Such disciples will nurture other souls making the real work of God through the Self-realization lineage (which culminated in Paramhansa Yogananda) impervious to the assaults of time and the inevitable rise and fall of the fortunes of organizations.

For some sixty-five years of discipleship, Swamiji has traveled this earth writing and lecturing and founding communities. He has done so despite opposition from other fellow gurubhais and despite the burden of a physical body that rebelled against his employment of that vehicle in intense and unceasing divine service. He had three hip operations (one had to be re-done), a pace-maker, suffered from diabetes, had a bout with colon cancer, became increasing hard of hearing (making public life very difficult ) and had a medical chart that left doctors across the globe in awe.

His will power, considerable though it was, was never directed against others. It served him only his discipleship sharing Yogananda's work. In fact, and in retrospect, Swami Kriyananda became the one disciple more than any other direct disciple, who has publicly served Yogananda's mission and thus has earned the self-evident role of Yogananda's principle heir in public service.

For all of his prolific and concentrated effort, Swami Kriyananda maintained personal friendships with hundreds if not thousands. His correspondence (which in recent years morphed into email, and thus, as for everyone else, multiplied exponentially) would have, for most people, been a full-time job. His writings ebbed and flowed but never ceased. During especially creative periods, it took more time for those to whom he would send by email his manuscript drafts for review, than it did for him to write them. Or, so it seemed!

His last book was a re-write of one of his first books: Communities: How to Start Them and Why.

He no doubt overstayed the welcome that "Brother Donkey" (the physical body) offered and by guru's grace remained to see the first of three movies finished. "Finding Happiness" is about the work of Ananda and will be released to theaters in the Fall of 2013. "The Answer" is a movie about Kriyananda's life and a third movie will be about the life of Yogananda.

The work of Ananda has spread to include north, central and south America; Europe and India.

One of the questions young Walter asked his guru was "Will I find God in this lifetime?" The great guru responded, "Yes, but at the end of life, for death will be your final sacrifice."

While the bodies of most swamis are cremated according to custom, a decision has been made to bury Swami Kriyananda's body at his home, the Crystal Hermitage, located at Ananda World Brotherhood Village, near Nevada City, CA. On the grounds of the surpassingly lovely Crystal Hermitage overlooking the north fork of the Yuba River, will his body be buried and atop the grave will be a shrine which tentatively may be termed "Moksha Mandir" in honor of Yogananda's promise of freedom ("moksha" refers to the soul's freedom in God).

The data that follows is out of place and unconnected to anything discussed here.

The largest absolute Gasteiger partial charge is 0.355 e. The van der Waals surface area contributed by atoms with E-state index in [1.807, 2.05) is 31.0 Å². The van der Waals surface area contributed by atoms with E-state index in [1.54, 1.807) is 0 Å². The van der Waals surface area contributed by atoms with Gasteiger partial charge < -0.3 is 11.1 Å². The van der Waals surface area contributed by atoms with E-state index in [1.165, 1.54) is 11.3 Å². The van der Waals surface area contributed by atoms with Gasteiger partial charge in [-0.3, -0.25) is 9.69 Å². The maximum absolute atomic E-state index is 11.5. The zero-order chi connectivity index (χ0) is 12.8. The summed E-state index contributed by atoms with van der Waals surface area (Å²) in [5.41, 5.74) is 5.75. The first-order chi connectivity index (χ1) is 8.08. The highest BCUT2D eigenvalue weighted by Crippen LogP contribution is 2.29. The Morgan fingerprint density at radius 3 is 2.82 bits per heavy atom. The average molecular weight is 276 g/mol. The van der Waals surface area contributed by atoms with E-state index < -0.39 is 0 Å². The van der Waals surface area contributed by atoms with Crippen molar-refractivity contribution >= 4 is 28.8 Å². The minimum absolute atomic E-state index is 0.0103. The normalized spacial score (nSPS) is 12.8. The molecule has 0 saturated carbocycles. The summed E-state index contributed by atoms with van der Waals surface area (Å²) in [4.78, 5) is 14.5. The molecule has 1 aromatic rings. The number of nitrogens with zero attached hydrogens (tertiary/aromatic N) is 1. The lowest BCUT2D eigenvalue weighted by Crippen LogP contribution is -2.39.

A formal memorial will take place in May at Ananda Village (May 18-19). Kriyananda's body is being shipped from Italy back to the U.S. on Monday, April 29.

A great yogi in India was asked by Kriyananda why it was this yogi had no disciples or outer spiritual work. His reply was "God has done what He wanted with this body." Thus it is that the degree of approval or disapproval of the world means little to the sincere lover of God. To do the will of God is the soul's only interest. It matters not, therefore, what name or fame has come, or has been withheld, from the life of Swami Kriyananda, nor yet also, to Ananda, the work he founded in the name of his guru.

Though those close to him would no doubt easily imagine that Swami Kriyananda, free soul or otherwise, will return to help those in need in some future incarnation. But such matters are left to God. Swamiji will be greatly missed but has more than earned his freedom laurels and rest. Those who have known him personally and those many who will know him through others and through the legacy of his work and vibration in generations to come, are deeply grateful.

Adieu great soul, until we find our rest in God alone!

Eternally grateful,

Nayaswami Hriman aka Swami Hrimananda!

P.S. If I have omitted personal reflections or stories of my life and relationship with Kriyananda it is because I deem it not the right time, place, or venue. Perhaps in some other way I might share such experiences.